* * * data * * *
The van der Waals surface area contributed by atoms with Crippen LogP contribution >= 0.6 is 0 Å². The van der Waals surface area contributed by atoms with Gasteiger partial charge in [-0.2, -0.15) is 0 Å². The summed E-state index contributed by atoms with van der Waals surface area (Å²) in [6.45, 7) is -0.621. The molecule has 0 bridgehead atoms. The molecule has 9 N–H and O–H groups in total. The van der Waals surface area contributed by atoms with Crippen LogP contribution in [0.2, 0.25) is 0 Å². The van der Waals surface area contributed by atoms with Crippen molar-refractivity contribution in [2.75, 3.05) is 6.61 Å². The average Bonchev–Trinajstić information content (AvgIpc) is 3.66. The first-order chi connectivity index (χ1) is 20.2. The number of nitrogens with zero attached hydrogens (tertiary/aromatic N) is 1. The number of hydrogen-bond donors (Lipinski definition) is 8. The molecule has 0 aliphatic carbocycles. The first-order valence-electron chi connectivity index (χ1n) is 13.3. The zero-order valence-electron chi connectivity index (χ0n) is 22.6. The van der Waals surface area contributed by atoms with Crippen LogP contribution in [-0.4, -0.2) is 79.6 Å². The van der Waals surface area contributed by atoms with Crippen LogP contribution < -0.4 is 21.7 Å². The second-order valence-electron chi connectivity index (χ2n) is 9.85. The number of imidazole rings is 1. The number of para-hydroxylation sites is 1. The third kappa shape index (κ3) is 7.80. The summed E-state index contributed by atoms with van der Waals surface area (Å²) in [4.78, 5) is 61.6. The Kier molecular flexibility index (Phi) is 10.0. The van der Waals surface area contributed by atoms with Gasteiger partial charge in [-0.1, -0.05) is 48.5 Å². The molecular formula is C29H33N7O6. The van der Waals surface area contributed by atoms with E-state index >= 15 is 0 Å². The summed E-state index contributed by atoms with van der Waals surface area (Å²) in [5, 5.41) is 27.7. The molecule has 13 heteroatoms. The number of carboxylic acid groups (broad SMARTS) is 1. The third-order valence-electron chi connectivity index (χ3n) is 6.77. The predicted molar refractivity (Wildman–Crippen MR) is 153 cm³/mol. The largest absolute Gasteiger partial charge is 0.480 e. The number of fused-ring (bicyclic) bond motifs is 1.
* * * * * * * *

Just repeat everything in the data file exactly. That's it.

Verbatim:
The van der Waals surface area contributed by atoms with Crippen LogP contribution >= 0.6 is 0 Å². The van der Waals surface area contributed by atoms with Gasteiger partial charge in [-0.2, -0.15) is 0 Å². The summed E-state index contributed by atoms with van der Waals surface area (Å²) in [6.45, 7) is -0.621. The molecule has 0 bridgehead atoms. The molecule has 9 N–H and O–H groups in total. The van der Waals surface area contributed by atoms with Crippen LogP contribution in [0.2, 0.25) is 0 Å². The van der Waals surface area contributed by atoms with Crippen molar-refractivity contribution in [2.75, 3.05) is 6.61 Å². The average Bonchev–Trinajstić information content (AvgIpc) is 3.66. The first-order chi connectivity index (χ1) is 20.2. The number of nitrogens with zero attached hydrogens (tertiary/aromatic N) is 1. The number of hydrogen-bond donors (Lipinski definition) is 8. The molecule has 0 aliphatic carbocycles. The first-order valence-electron chi connectivity index (χ1n) is 13.3. The zero-order valence-electron chi connectivity index (χ0n) is 22.6. The van der Waals surface area contributed by atoms with Crippen LogP contribution in [-0.4, -0.2) is 79.6 Å². The van der Waals surface area contributed by atoms with Crippen LogP contribution < -0.4 is 21.7 Å². The second-order valence-electron chi connectivity index (χ2n) is 9.85. The number of imidazole rings is 1. The number of para-hydroxylation sites is 1. The third kappa shape index (κ3) is 7.80. The summed E-state index contributed by atoms with van der Waals surface area (Å²) in [4.78, 5) is 61.6. The Kier molecular flexibility index (Phi) is 10.0. The van der Waals surface area contributed by atoms with Gasteiger partial charge in [-0.1, -0.05) is 48.5 Å². The molecular formula is C29H33N7O6. The van der Waals surface area contributed by atoms with E-state index >= 15 is 0 Å². The summed E-state index contributed by atoms with van der Waals surface area (Å²) in [5, 5.41) is 27.7. The molecule has 13 heteroatoms. The number of carboxylic acid groups (broad SMARTS) is 1. The third-order valence-electron chi connectivity index (χ3n) is 6.77. The predicted molar refractivity (Wildman–Crippen MR) is 153 cm³/mol. The largest absolute Gasteiger partial charge is 0.480 e. The number of fused-ring (bicyclic) bond motifs is 1.